Zcd1

Member
Sep 2, 2018
709
804
Chicago area
Same - I guess to the extent that I can describe it "objectively"...

I guess the main question is whether increasing the rotor circumference & installing phat-azz calipers would get the "feel" I'm looking for. If I do all of the above and it's still not there, I guess the only thing left to do is sulk.
Don't you mean "subjectively"?

Personally, I've never thought the Model 3P's brake feel was lacking. It's subjectively better than my last 2 Audis in that respect, (including the S6 which had enormous rotors and calipers) and FAR better than my wife's SUV.

Objectively, it stops as well or better than its competitors (70-0 in 149 feet according to Car and Driver)

Maybe what you're actually feeling is how much force it takes to stop a car that weighs 4100+ pounds?
 

Dolemite

is my name
Sep 19, 2019
1,129
1,361
ol' Virginny
Don't you mean "subjectively"?

Personally, I've never thought the Model 3P's brake feel was lacking. It's subjectively better than my last 2 Audis in that respect, (including the S6 which had enormous rotors and calipers) and FAR better than my wife's SUV.

Objectively, it stops as well or better than its competitors (70-0 in 149 feet according to Car and Driver)

Maybe what you're actually feeling is how much force it takes to stop a car that weighs 4100+ pounds?
Well mine's a P-

And no I meant objectively because I'm certain I have to push the pedal harder on my P3D to achieve the same thing as my old E46. Unless I'm a lot weaker than I was back then. Which is possible because during COVID, when faced with "should I go to the gym?" or "should I drink 5 beers in the middle of the week?" I often choose the latter. Maybe what I need is a P+ setup?
 

Zcd1

Member
Sep 2, 2018
709
804
Chicago area
Well mine's a P-

And no I meant objectively because I'm certain I have to push the pedal harder on my P3D to achieve the same thing as my old E46. Unless I'm a lot weaker than I was back then. Which is possible because during COVID, when faced with "should I go to the gym?" or "should I drink 5 beers in the middle of the week?" I often choose the latter. Maybe what I need is a P+ setup?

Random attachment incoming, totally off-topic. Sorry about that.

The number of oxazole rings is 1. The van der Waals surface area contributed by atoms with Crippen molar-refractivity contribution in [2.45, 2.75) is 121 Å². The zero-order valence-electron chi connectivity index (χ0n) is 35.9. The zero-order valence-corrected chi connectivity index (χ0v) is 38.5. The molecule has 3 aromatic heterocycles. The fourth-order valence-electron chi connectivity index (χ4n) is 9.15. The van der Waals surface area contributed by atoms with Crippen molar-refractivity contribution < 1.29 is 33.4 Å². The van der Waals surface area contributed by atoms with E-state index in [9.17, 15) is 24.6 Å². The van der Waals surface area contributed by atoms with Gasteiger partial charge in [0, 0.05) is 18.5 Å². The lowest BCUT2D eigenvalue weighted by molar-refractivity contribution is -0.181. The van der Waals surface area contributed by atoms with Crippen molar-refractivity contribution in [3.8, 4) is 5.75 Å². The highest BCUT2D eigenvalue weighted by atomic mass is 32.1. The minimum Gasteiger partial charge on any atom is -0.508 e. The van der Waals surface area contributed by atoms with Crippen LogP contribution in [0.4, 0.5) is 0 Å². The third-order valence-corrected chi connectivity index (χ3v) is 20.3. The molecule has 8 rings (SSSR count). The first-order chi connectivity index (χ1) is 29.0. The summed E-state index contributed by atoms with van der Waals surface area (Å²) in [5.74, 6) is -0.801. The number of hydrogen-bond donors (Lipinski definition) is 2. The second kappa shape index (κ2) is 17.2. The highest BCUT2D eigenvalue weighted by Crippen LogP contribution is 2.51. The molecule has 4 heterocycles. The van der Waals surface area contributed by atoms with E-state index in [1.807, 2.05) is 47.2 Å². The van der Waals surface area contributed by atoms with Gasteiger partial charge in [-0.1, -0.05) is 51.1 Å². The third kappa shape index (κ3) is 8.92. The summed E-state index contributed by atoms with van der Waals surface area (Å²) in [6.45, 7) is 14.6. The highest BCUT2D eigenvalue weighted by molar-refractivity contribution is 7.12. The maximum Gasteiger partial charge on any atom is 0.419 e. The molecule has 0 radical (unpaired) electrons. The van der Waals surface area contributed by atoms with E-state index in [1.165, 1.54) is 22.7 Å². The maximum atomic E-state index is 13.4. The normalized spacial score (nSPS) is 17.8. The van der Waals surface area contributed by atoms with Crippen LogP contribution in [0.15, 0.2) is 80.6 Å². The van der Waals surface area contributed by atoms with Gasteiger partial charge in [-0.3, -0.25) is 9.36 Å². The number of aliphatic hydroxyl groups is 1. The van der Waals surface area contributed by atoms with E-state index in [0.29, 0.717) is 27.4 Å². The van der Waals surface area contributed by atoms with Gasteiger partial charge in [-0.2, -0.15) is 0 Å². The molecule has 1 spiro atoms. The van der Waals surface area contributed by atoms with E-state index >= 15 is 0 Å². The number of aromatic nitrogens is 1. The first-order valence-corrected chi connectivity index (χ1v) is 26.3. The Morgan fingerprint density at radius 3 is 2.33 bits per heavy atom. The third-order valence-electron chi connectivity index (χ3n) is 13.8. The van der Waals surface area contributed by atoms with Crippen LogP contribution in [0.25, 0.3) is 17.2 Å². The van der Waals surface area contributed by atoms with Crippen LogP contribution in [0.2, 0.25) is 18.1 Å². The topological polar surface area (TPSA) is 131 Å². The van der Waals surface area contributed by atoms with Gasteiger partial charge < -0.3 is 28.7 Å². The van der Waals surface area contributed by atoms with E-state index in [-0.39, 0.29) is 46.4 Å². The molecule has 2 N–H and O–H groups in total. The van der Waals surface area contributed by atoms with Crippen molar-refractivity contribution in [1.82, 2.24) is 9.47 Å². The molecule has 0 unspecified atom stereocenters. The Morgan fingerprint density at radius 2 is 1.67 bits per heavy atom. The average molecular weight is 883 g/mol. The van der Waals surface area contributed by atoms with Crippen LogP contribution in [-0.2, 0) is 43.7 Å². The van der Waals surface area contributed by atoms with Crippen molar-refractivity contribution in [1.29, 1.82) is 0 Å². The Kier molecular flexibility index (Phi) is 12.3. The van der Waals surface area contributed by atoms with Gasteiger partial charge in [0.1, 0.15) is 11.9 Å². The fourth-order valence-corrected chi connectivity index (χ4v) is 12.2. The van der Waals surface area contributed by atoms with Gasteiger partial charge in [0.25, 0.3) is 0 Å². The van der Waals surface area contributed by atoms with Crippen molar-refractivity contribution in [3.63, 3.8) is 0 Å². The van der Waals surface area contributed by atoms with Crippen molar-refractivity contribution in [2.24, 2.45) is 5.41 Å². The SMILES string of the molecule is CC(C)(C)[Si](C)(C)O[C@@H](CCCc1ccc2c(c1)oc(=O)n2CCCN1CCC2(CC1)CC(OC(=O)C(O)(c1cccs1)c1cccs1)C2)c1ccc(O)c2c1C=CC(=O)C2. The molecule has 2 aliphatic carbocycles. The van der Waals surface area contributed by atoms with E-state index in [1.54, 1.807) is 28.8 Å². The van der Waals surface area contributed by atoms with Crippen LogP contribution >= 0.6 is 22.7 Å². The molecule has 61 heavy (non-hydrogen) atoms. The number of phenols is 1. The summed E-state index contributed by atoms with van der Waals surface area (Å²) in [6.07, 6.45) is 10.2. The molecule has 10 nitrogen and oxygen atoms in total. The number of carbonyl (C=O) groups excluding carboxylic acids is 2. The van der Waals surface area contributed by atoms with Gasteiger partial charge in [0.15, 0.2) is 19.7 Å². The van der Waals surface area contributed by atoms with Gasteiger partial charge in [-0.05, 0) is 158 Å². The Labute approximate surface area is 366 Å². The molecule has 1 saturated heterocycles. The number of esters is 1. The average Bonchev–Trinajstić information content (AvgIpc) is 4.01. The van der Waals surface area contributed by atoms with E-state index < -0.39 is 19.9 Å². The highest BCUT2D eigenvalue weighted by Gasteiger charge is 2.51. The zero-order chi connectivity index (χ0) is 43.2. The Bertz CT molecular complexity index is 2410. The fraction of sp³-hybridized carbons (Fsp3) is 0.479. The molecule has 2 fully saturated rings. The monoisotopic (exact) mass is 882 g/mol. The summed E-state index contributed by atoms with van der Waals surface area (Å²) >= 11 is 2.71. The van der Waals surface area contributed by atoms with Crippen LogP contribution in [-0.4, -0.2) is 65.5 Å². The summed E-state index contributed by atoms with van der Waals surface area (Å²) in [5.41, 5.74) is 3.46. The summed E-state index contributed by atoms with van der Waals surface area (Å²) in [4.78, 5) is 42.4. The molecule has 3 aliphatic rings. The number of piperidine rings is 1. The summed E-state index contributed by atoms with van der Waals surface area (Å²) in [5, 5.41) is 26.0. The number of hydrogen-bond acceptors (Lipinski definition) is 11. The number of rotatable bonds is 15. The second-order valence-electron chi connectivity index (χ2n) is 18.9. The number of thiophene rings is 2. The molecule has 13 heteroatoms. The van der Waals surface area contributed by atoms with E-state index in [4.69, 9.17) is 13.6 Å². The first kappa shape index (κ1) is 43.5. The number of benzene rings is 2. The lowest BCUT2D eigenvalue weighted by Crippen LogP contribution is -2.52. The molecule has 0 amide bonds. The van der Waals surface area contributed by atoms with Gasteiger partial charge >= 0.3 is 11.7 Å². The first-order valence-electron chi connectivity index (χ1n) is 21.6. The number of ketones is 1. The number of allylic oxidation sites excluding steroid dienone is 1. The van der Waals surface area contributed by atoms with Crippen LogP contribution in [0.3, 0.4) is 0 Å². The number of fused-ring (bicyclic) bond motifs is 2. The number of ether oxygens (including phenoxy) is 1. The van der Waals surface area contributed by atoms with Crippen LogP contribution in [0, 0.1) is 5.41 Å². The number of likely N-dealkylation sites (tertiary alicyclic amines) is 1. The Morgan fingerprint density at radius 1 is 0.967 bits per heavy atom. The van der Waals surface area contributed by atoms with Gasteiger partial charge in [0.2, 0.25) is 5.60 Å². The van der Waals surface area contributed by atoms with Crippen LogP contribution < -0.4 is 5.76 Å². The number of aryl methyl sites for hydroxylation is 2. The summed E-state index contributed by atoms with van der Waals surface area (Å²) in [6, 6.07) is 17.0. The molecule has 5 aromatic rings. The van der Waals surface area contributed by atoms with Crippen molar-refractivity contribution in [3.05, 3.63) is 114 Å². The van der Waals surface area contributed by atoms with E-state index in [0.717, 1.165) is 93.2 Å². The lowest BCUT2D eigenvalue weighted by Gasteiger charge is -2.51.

Ah, that's an important distinction, and one I'm sure makes a significant difference in brake feel.

You've basically got brakes that are "just ok" for a 3800-lb. 350HP car trying to stop a 4100-lb. 550HP car - no surprise (to me) that they wouldn't feel good doing that or that they'd need lots of pedal pressure to achieve good stopping force...

Your E46 was at least 600 lbs. lighter, and even though it had BMW brakes (not known for being outstanding) they were probably "more than ok" for a vehicle of its weight and power...
 
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Dolemite

is my name
Sep 19, 2019
1,129
1,361
ol' Virginny
Ah, that's an important distinction, and one I'm sure makes a significant difference in brake feel.

You've basically got brakes that are "just ok" for a 3800-lb. 350HP car trying to stop a 4100-lb. 550HP car - no surprise (to me) that they wouldn't feel good doing that or that they'd need lots of pedal pressure to achieve good stopping force...

Your E46 was at least 600 lbs. lighter, and even though it had BMW brakes (not known for being outstanding) they were probably "more than ok" for a vehicle of its weight and power...